I saw a presentation at the CCCU Gender Conference this year by LInda Beail from Point Loma Nazarene University entitled: "Between a Real Houseful and 'Real Housewives': Theorizing Gender at a Christian University." She contrasted the portrayals of religious women in "20 Kids and Counting" and "The Real Housewives of New Jersey," and in the end demonstrated the remarkable similarity in the level of sexualization and the shared centrality of women's bodies to their identity. In one, of course, it was the focus on the bearing of children while in the other the focus was more on desirability. But whether the bodies were meant to the sexually provocative or simply procreating the effect was much the same.

I didn't have soccer, or any sport for that matter (though not for a lack of trying.) I did, however, have competitive speech and theatre, which lacked much of the opportunity for positive views of the body free of sexualization but did provide a sense of confidence, opportunities for performance and occasional success in competition, and a more positive view of self that I probably would have lacked otherwise. The real irony, of course, being that when I changed my major from business to ministry it was as if in the minds of many those skills completely disappeared. I was certainly never allowed to bring them into the church building.

I think the question this post, the presentation I saw, and my own experience leaves me with is: How can we, as women in the Church of Christ, present a compelling narrative to both culture and at times our own tradition?

JTB said...

Kaylynn--that's true! But I do remember one year (I was 4th grade) when the rec league went co-ed because there weren't enough girls to make up enough teams. I was the only girl forward and I have this distinct memory of being wide open smack in front of the goal screaming "Pass!" and being completely ignored. Sigh. 4th grade, and already, the assumption was, don't pass the the girl...she'll screw it up. I was really happy when the next year had its own girls' teams.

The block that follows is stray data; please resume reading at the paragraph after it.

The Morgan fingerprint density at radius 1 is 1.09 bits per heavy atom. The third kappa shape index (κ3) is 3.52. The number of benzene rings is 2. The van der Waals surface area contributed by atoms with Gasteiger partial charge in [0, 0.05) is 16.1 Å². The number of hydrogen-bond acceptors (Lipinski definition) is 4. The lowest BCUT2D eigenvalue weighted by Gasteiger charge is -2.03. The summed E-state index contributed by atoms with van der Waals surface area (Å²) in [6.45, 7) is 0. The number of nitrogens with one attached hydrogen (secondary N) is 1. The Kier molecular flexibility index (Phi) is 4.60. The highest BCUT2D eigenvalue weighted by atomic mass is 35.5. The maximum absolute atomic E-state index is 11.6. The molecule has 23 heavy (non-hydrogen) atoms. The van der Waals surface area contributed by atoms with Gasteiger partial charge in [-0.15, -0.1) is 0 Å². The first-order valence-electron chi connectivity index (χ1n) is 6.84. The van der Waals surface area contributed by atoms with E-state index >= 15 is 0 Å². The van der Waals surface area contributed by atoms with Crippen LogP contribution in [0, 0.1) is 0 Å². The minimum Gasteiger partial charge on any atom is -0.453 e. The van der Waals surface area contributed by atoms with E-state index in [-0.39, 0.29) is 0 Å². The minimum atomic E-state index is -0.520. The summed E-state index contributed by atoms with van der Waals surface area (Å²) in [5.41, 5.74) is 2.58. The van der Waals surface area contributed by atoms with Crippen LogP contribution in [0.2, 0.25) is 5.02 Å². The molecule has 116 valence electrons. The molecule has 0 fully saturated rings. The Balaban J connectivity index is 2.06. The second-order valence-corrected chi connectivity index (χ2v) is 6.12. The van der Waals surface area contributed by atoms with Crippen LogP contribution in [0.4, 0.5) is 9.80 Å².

JTB said...

Amanda--ugh, trying to present that compelling narrative as a woman in the CofC puts you at odds with every context, doesn't it?--church and cultural. This is why (someday I have got to dig up the citation on this) I love Tillich's description of theologians as aliens within their own theological context. Something like that. It feels very true to me.

One practical suggestion that comes to my mind goes back to Keith's observation--we need to articulate that our current practices are unbiblical--and then, therefore, unhealthy and immoral. We can make the practical and moral arguments first, but it leaves us open to the (unfair!) caricature of unfaithfulness to the text. If we could break through the presumption that somehow this "women's issue" thing is an "issue" only for people who want to willfully ignore or misinterpret the biblical text, that would be major.

Also I think the basic strategy of pointing out inconsistencies in the results of our traditional hermeneutic is a bad one rhetorically--it automatically puts people on the defensive. We need instead to find a way to frame the conversation in which it's clear that everyone is pursuing the same goal: a better understanding of the biblical text for the purpose of spiritual and moral formation. Something like that. Then, at least initially, everyone is on the same "side" rather than starting off at odds...

Mark said...

Let the girls first hear Naomi Walters or Amy Bost Henegar preach from the pulpit. Now Ms. Henegar has video of hers but I think Ms. Walters does not have video. That will give them a role model to listen to. Some of you with daughters might be able to get one of those women to make a video of a children's homily that you could download and show. It would be easier than a trek to NYC or Stamford. Then have them start asking for it in their own churches.